I had a couple of experiences at Med X that prompted me to think about trying to make it to Doctors 2.0 and You. At one point I was at  a table with @Berci @health20Paris @gfry and @CiscoGiii (almost as the lone American) and it occurred to me that there might be good ideas elsewhere too. It made me think back to Mednet in Leipzig (anyone? anyone?) where I heard a presenter from a Scandinavian country bemoan the fact that only 92% of their hospitals had EMRs. That was 2007. 

Future Is In Pretty Good Shape With These New Campers


I saw a lot of first-time attendees, ideas, and presentations at the 2013 edition of Stanford Medicine X. There were innovative scientists, emerging patient voices, and creative technologists. We have a lot of problems to overcome with healthcare. But I definitely left feeling that we have the pieces to do it.


*Confession: I’m totally stealing the #MedX Summer Camp theme and using it as a device here

Other Perspectives on Stanford Medicine X 2013 (Click on title for link)

From an ER Physician (@DrLeanaWen)

From the Prosthetic Medic (@DirteMedic) Part 1
From the Prosthetic Medic (@DirteMedic) Part 2

From chronic pain/disability patient (@chroniccurve) Part 1
From chronic pain/disability patient (@chroniccurve) Part 2

From a medical student (@TheBiopsy)

From a caregiver (@DrCatherineRose)
From a…great googly moogly, I may not bother to update my compilation anymore (@DrCatherineRose)

From ePatient and Feelalike founder (@AlderBrett)

From a patient with type 1 diabetes (@iam_spartacus) [Storified]
From same patient with type 1 diabetes who podcasts and wore Google Glass (@iam_spartacus)
From same (industrious) patient w/type 1 diabetes [& guest] (@iam_spartacus & @saraknic) [#JustTalking podcast]

From the official Stanford Medicine account (@SUMedcine)

From a kids doc in the Midwest (coincidentally…no, really!) (@DoctorNatasha)

From a Cystic Fibrosis advocate/mother of 4 (@ekeeleymoore) [Storified]

From a pharmacy student (@NicholasVu)

From a patient who experienced an “unnecessary nightmare” (@Riander)

From a nurse/patient/caregiver (@She_Sugar)

From a physician futurist (@Berci)

From a med student/medical journalist (@TeawithMD)

From BestEndings founder who sports a ready smile and a ‘Death Kills’ t-shirt (@KathyKastner)

From a “Professional Patient” (with loads of vid interviews) (@Hospital Patient)

From Hashtag Central (@symplur)

From an ePatient Advisory Board member and fishing line magician (@NickDawson)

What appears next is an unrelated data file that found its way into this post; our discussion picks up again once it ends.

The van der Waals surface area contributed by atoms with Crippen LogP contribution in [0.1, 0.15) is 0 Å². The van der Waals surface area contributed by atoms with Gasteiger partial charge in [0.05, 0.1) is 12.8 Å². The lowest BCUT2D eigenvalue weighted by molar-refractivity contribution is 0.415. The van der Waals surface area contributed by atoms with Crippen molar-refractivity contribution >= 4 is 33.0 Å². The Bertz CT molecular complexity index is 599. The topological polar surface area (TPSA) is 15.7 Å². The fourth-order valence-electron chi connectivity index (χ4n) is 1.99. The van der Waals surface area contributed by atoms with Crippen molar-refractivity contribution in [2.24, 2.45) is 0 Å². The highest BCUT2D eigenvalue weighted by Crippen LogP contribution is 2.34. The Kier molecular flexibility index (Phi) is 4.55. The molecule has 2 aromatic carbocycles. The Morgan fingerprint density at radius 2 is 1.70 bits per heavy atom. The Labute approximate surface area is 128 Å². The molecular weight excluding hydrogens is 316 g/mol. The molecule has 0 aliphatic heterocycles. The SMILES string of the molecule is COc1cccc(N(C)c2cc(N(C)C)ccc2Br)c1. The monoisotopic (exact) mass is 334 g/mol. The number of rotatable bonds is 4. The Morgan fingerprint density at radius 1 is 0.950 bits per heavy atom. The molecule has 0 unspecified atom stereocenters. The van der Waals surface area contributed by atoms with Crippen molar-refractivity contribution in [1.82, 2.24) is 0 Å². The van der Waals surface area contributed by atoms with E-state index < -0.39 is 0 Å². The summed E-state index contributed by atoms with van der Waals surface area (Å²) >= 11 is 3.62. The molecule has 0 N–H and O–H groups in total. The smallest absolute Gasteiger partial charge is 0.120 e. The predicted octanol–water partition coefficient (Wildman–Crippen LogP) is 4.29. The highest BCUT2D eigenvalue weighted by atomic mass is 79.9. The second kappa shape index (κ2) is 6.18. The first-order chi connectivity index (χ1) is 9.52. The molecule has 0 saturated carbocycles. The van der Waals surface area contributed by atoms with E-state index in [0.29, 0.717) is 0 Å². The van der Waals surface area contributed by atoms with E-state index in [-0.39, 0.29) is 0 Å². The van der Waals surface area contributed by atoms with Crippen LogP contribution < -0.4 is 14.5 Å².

From an ePatient who also provides the E of Entourage (@emilykg1)

The potential of mHealth in pharmacy

mHealth_AJHP2013The next frontier in healthcare? The next step in patient-centered delivery of health services? Technology’s next overhyped bubble? There are grains of truth in all of these labels that have been given to mHealth. However, what is beyond debate is that there are opportunities with mHealth. In particular, I am optimistic about the opportunities with mHealth for pharmacists. To that end, I asked several colleagues to help outline the potential of this informatics arena. Those efforts were recently published as an article in the American Journal of Health-System Pharmacists (AJHP). My hopes are that this article serves to increase awareness of these opportunities and perhaps spurs some pharmacists to capitalize.


Source: Clauson KA, Elrod S, Fox BI, Hajar Z, Dzenowagis JH. Opportunities for pharmacists in mobile health. Am J Health Syst Pharm. 2013;70(15):1348-1352.

Kevin A. Clauson, Pharm.D., is Associate Professor; and Shara Elrod, Pharm.D., is Assistant Professor, College of Pharmacy, Nova Southeastern University, Fort Lauderdale, FL. Brent I. Fox, Pharm.D., Ph.D., is Associate Professor, Harrison School of Pharmacy, Auburn University, Auburn, AL. Zaher Hajar, Pharm.D., is Fellow in Consumer Health Informatics, College of Pharmacy, Nova Southeastern University. Joan H. Dzenowagis, Ph.D., is Senior Scientist e-Health World Health Organization, Geneva, Switzerland.

What do pharmacy students think about #socialmedia for education?

TLM2013Dr. John Sandars has been looking at the roles of technology in medical education for many years. So when we decided to look at use of social media by pharmacy students (and their thoughts in particular on its use in education and engagement) I sought him out. As with any good collaboration, everybody brings a little bit to the table, and this one was no exception. Our articleSocial media use and educational preferences among first-year pharmacy students” was recently published in the journal Teaching and Learning in Medicine.


Trends in Technology, Mobile, and Education

Mary Meeker from KPCB recently delivered her gallery of “2013 Internet Trends” at the All Things D conference (#D11). I was originally directed to this data marathon from the mobile perspective via Brian Dolan (@mobilehealth). However, Meeker’s presentation is much more than that. It is a sprawling look at the Internet of Things, Traditional Industries Being Re-Imagined, and Sharing Everything. Fortunately, her mammoth 117-slide deck (that was delivered quickly in just 20 minutes; video here) has been placed on @Slideshare.

It is a lot to process, but here are just a few points that jumped out at me from Meeker’s presentation:

  • The average smartphone user reaches for his/her device 150 times a day (what does this hint at for wearables?)
  • Percentage of residents who ‘share everything’ or ‘most everything’ online: USA (15%) compared to Saudi Arabia (60%)
  • offers same day package delivery with real-time map tracking…often by bike…in China
  • Amazon was the third largest provider of tablets in 2012 (behind Apple & Samsung); overall tablet growth has outpaced smartphone growth
  • 77% of academic leaders at 2,800 colleges perceive online education as the same or superior versus face-to-face education
  • Top “Learning Tools” from “learning professionals” worldwide included: 1. Twitter 2. YouTube 3. Google Docs…7. Skype 8. PowerPoint…12. Evernote 13. Slideshare 14. Prezi
  • Mary Meeker is funny, who knew?

Again, there is a lot of information here and some require a deeper dive, but this is a great resource to answer some questions and stimulate more.



Get every new post delivered to your Inbox.